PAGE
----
James “Jim” Samuel Stricklin was born on March 27, 1933 in Pontiac, Illinois to Phillip and Harriet (Barnes) Stricklin. The family moved to Bronzeville on the South Side of Chicago when Jim was young, where he attended and graduated from DuSable High School.
Jim developed a passion for photography and served in the Korean war as a photographer stationed in Paris during the early 1950s. He then pursued a degree at the Illinois Institute of Technology, where he received his Bachelor of Science in Design in 1958.
Jim was part of the South Side arts scene during the late 1950s and early 1960s, frequenting the South Side Community Art Center, where he became acquainted with such artistic greats as Gordon Parks, Herb Temple and Jerry Cogbill. He worked as a freelance photographer during that time, while also developing a reputation for photographing the changes in Black life on the South Side in his spare time. An example of his work is his photograph, Untitled, that featured his future wife, Marita “Joyce” Occomy, and was later included as part of the Art Institute of Chicago’s exhibit “Never a Lovely So Real” in 2018. His photographs were also included in the book “With Grief Acquainted” by Stanford Winfield Williamson.
James married Joyce in 1964 and the couple lived in Woodlawn. Around the same time, the Canadian Broadcasting Company (CBC) became aware of Jim’s work and approached him about filming the emerging gang dynamics in Chicago. Jim and Joyce traveled back and forth between Chicago and Toronto for this assignment, which was the beginning of his television career. The national trade newspaper, Variety, did a write-up of Jim’s work with the CBC, prompting the head of NBC News Chicago to call him personally to invite Jim in for an interview. He was hired immediately in 1967 as the first Black and youngest cameraman at the station, where he worked for 40 years. The couple’s son, Nicholas, was born in 1968 and the family moved to the Hyde Park–Kenwood area where Jim lived until his death.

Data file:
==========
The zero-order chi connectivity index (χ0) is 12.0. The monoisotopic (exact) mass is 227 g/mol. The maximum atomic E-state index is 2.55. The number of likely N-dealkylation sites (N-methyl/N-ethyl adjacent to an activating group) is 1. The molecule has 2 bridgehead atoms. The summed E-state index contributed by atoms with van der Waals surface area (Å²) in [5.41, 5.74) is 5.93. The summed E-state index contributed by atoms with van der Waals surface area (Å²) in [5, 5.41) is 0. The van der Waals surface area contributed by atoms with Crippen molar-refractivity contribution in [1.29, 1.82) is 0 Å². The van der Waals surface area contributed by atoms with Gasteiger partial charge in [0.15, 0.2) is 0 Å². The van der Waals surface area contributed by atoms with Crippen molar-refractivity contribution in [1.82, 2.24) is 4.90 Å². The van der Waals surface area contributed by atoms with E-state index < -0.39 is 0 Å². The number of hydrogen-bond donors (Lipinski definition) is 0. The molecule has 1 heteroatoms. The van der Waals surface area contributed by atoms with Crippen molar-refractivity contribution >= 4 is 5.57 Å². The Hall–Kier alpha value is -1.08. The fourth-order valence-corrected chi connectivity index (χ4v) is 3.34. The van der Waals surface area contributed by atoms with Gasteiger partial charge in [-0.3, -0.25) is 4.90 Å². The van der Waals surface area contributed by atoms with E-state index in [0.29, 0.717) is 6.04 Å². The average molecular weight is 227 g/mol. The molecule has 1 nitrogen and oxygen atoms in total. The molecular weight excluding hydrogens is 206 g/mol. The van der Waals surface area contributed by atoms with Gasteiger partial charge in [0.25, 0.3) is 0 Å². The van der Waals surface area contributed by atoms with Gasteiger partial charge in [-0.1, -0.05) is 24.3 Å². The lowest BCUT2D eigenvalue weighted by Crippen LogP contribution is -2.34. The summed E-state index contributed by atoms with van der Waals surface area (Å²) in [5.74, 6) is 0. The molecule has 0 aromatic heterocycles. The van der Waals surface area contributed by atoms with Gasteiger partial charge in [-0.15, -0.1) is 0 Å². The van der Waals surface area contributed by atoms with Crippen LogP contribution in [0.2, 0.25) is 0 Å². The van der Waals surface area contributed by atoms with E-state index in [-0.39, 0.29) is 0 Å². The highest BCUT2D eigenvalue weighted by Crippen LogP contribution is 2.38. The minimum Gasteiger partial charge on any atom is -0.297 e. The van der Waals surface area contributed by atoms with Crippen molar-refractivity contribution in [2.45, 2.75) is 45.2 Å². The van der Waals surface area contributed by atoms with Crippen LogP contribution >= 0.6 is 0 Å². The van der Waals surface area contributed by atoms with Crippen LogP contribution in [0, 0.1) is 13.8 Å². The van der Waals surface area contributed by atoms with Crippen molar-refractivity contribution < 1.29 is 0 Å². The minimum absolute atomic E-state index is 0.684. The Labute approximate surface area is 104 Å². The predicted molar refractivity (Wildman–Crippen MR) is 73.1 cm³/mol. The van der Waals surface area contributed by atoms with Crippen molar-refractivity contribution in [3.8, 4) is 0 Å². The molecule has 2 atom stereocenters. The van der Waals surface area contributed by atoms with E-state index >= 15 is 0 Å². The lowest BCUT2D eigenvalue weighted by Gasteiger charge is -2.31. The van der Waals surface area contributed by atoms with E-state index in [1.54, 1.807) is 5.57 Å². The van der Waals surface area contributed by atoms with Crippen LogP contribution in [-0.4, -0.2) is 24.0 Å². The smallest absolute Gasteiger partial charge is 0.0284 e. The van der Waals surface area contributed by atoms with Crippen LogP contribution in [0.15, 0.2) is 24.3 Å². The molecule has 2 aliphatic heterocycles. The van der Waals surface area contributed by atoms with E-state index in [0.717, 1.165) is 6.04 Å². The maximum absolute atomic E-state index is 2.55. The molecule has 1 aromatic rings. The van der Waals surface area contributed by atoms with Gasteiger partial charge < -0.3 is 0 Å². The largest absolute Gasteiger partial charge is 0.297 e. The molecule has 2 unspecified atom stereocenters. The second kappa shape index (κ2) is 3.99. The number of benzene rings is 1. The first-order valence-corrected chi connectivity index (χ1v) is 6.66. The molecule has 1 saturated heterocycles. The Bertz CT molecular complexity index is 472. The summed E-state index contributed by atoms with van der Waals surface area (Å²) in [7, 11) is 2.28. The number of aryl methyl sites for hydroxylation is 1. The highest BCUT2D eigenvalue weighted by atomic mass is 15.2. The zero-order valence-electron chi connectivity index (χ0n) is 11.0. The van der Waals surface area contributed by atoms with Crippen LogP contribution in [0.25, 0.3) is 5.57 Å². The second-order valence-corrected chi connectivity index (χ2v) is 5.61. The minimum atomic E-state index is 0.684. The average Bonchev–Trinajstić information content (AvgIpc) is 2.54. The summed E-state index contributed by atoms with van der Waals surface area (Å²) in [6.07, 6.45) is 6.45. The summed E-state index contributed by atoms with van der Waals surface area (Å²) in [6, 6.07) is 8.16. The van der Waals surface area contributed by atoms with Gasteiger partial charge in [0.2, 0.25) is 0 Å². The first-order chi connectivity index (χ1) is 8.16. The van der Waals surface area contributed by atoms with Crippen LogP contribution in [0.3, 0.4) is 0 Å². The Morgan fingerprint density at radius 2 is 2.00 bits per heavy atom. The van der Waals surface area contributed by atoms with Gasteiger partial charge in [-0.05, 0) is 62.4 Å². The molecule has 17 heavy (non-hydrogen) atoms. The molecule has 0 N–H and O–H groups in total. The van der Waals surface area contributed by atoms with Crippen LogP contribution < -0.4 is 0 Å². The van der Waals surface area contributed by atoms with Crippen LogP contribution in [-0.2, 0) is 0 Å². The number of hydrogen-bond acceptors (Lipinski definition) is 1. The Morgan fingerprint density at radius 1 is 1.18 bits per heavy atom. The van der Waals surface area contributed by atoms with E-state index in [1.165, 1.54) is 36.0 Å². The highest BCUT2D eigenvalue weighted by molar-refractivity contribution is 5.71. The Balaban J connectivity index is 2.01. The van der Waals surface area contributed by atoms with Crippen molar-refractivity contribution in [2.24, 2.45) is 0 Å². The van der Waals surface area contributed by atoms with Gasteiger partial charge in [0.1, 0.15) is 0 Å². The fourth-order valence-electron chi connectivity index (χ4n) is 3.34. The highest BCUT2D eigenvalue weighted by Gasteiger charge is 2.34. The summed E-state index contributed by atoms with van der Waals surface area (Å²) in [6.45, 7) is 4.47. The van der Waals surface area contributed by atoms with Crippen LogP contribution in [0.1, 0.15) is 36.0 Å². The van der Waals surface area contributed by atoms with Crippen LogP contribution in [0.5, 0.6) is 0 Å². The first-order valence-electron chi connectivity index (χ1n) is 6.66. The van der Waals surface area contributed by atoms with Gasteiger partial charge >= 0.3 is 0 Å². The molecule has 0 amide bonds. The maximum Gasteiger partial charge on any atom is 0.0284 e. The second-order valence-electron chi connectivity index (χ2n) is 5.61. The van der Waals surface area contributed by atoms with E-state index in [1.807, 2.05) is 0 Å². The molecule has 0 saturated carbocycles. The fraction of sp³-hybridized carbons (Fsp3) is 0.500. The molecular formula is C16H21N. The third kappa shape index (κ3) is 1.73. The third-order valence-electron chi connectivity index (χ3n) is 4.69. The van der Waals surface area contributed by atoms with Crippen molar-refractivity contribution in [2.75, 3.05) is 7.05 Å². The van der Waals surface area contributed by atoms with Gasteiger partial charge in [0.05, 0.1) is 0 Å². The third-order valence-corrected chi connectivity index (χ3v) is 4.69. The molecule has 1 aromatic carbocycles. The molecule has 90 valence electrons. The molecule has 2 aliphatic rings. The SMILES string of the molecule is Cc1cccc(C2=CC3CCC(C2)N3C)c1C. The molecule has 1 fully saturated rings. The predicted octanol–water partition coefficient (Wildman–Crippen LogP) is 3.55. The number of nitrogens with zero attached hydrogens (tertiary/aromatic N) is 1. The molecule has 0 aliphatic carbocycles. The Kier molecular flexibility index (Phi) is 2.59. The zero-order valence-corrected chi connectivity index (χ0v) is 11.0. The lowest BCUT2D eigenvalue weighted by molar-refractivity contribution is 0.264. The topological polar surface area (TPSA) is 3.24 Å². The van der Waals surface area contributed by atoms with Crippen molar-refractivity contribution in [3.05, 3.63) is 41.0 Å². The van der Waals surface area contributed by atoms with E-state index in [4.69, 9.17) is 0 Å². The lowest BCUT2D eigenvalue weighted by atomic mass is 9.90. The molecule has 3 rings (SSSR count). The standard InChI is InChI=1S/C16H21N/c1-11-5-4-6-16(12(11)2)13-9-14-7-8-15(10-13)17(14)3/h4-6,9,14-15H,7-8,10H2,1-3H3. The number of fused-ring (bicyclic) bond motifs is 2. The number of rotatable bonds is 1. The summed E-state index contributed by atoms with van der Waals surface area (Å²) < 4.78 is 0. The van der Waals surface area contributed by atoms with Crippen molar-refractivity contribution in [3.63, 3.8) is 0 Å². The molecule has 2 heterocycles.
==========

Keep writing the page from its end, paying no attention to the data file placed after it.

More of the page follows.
Jim received numerous awards and recognitions for his work at NBC, including two Chicago Area Television Academy Awards for Cinematography for the pieces entitled “…And Replenish the Earth” and “Not the Giant…Not the Dwarf,” a film about a recovery home in Hyde Park. He also received the Silver Circle award of the Chicago/Midwest Chapter of the National Academy of Television Arts and Sciences. Jim was listed as a noteworthy cinematographer and videographer by Marquis Who's Who. He had professional memberships in several organizations, including the Illinois Arts Council, the National Academy of Television Arts and Sciences, and the Chicago Association of Black Journalists. After retiring, Jim became one of the founding members of an organization aimed at training and showcasing new talent in filmmaking in Bronzeville.
Jim developed a love of sailing and participated in competitive sailing at the Columbia Yacht Club in Chicago. He was also a member of the United States Yacht Racing Union and the Jackson Park Yacht club.
Jim died on Monday, July 26, 2021 at the age of 88 and is survived by his wife Marita Joyce (Occomy) Stricklin, his son Nicholas Christophe Stricklin, his grandchildren Evan and Bailye Stricklin and a host of nieces, nephews, other family members and friends.